There’s no one-size-fits-all formula that tells you how to communicate optimally during your change process, but our change consultants do follow a set of basic principles and tools when supporting your project. The following three tips will help you set up your communication plan.
In our last blog post, we mentioned that successful change management hinges on a clear action plan. That’s why we don’t just stick to one, but three plans: a Communication, Learning and Sponsorship plan. This blog post will take a closer look at the Communication plan and give you three tips to communicate about your changes efficiently.
During our communication workshop, we’ll divide your employees into segments representing several stakeholder groups. This segmentation is based on their perspective on the change process and the ways in which they could influence it:
These two metrics give you an idea of how you could inform your stakeholder groups. Obviously, employees who will effectively use the new tools are a crucial group, but look at the bigger picture as well. Think of management, for example: this group is smaller, but certainly no less important! And what about trade unions? They’re not impacted directly, but they’ll notice some influence nonetheless.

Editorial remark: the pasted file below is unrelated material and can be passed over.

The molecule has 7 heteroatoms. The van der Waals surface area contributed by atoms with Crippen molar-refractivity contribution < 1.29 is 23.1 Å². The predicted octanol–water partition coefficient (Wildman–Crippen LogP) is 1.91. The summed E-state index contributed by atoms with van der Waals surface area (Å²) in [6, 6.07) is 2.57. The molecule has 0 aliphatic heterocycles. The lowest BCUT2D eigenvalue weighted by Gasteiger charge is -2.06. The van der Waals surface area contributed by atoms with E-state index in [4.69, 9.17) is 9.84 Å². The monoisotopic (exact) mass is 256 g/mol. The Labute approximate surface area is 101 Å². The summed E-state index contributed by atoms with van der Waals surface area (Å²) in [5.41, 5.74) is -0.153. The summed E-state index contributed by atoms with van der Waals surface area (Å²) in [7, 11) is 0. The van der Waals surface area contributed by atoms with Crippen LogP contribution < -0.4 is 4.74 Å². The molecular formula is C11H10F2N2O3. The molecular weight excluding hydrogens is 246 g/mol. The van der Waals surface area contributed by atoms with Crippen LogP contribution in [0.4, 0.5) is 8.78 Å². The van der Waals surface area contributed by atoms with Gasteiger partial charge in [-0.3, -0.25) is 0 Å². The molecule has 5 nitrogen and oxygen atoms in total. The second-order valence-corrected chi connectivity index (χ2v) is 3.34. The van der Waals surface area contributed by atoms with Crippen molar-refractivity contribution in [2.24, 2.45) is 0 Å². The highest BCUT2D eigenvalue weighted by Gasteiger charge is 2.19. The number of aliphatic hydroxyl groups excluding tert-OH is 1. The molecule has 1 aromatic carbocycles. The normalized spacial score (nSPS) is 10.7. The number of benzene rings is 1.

After you’ve clearly defined your target groups and the information they should receive, it’s time to determine the communication tools you’ll use - and when you’ll use them. When announcing your project, you might use other tools than those you’ll use during the project or follow-up:
During launch: Keep your employees informed during your project launch. Have you considered using banners or Quick Reference Cards? A Quick Reference Card is a useful guideline that visually presents the most important advantages of your new software.
After launch: How do you ensure that your employees use the newly implemented tools? By continuously stimulating them to do so, even during the post-launch phase. Triggers such as weekly fun facts on post cards will grab their attention. A mini website or Intranet page is a useful tool that can be used as a central hub to share all relevant project information with your employees. Why is this change needed? What’s the current situation? What happens next?
Make sure to change things up by using different communication tools. Communication isn’t a one-way street. An inspiring O365 Lunch & Learn session, for example, gives your employees an opportunity to talk about the changes.
Always keep communicating. Let your communication actors repeat the most important messages several times during the change process – four, five, or even more times if necessary. When you announce operational changes for the first time, people will only wonder how this change will impact their own work routine. They won’t pay attention to details and practical guidelines just yet.
By communicating sufficiently, you’ll offer your staff a mental guideline to process the changes, keep them informed and answer the questions that will arise during the project.
Be sure to check out our offer. Want to know more about change management? Check out our Yes, we can change blog posts: What is change management?, How to handle resistance against change, and Change management - Which steps do you take?.
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